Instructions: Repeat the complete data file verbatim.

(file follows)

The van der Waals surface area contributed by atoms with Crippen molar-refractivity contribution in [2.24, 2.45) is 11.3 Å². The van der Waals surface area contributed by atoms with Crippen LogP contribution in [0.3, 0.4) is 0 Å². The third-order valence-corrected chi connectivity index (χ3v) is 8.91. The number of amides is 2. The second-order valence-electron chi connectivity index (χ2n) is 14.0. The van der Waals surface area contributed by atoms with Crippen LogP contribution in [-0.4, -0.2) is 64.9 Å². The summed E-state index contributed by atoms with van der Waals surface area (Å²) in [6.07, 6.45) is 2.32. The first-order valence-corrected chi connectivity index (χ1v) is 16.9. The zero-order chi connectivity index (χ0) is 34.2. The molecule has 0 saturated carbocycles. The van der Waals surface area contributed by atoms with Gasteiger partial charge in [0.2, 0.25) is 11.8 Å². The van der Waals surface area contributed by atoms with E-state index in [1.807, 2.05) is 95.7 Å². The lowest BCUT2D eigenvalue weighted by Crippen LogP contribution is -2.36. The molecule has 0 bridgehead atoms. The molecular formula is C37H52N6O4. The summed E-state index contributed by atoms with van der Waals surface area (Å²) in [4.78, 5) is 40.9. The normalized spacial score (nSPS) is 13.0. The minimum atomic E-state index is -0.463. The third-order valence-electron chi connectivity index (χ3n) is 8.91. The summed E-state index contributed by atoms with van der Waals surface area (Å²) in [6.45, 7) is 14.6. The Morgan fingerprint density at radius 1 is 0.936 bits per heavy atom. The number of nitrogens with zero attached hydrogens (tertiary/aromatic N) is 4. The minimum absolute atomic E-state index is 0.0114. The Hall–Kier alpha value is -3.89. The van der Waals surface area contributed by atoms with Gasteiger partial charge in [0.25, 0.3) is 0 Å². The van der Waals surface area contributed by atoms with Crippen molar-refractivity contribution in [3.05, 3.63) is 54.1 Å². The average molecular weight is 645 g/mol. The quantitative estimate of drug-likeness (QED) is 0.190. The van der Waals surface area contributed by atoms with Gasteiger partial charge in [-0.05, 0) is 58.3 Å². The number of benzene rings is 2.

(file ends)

The van der Waals surface area contributed by atoms with Crippen molar-refractivity contribution in [2.24, 2.45) is 11.3 Å². The van der Waals surface area contributed by atoms with Crippen LogP contribution in [0.3, 0.4) is 0 Å². The third-order valence-corrected chi connectivity index (χ3v) is 8.91. The number of amides is 2. The second-order valence-electron chi connectivity index (χ2n) is 14.0. The van der Waals surface area contributed by atoms with Crippen LogP contribution in [-0.4, -0.2) is 64.9 Å². The summed E-state index contributed by atoms with van der Waals surface area (Å²) in [6.07, 6.45) is 2.32. The first-order valence-corrected chi connectivity index (χ1v) is 16.9. The zero-order chi connectivity index (χ0) is 34.2. The molecule has 0 saturated carbocycles. The van der Waals surface area contributed by atoms with Gasteiger partial charge in [0.2, 0.25) is 11.8 Å². The van der Waals surface area contributed by atoms with E-state index in [1.807, 2.05) is 95.7 Å². The lowest BCUT2D eigenvalue weighted by Crippen LogP contribution is -2.36. The molecule has 0 bridgehead atoms. The molecular formula is C37H52N6O4. The summed E-state index contributed by atoms with van der Waals surface area (Å²) in [4.78, 5) is 40.9. The normalized spacial score (nSPS) is 13.0. The minimum atomic E-state index is -0.463. The third-order valence-electron chi connectivity index (χ3n) is 8.91. The summed E-state index contributed by atoms with van der Waals surface area (Å²) in [6.45, 7) is 14.6. The Morgan fingerprint density at radius 1 is 0.936 bits per heavy atom. The number of nitrogens with zero attached hydrogens (tertiary/aromatic N) is 4. The minimum absolute atomic E-state index is 0.0114. The Hall–Kier alpha value is -3.89. The van der Waals surface area contributed by atoms with Gasteiger partial charge in [0.25, 0.3) is 0 Å². The van der Waals surface area contributed by atoms with Crippen molar-refractivity contribution in [3.05, 3.63) is 54.1 Å². The average molecular weight is 645 g/mol. The quantitative estimate of drug-likeness (QED) is 0.190. The van der Waals surface area contributed by atoms with Gasteiger partial charge in [-0.05, 0) is 58.3 Å². The number of benzene rings is 2.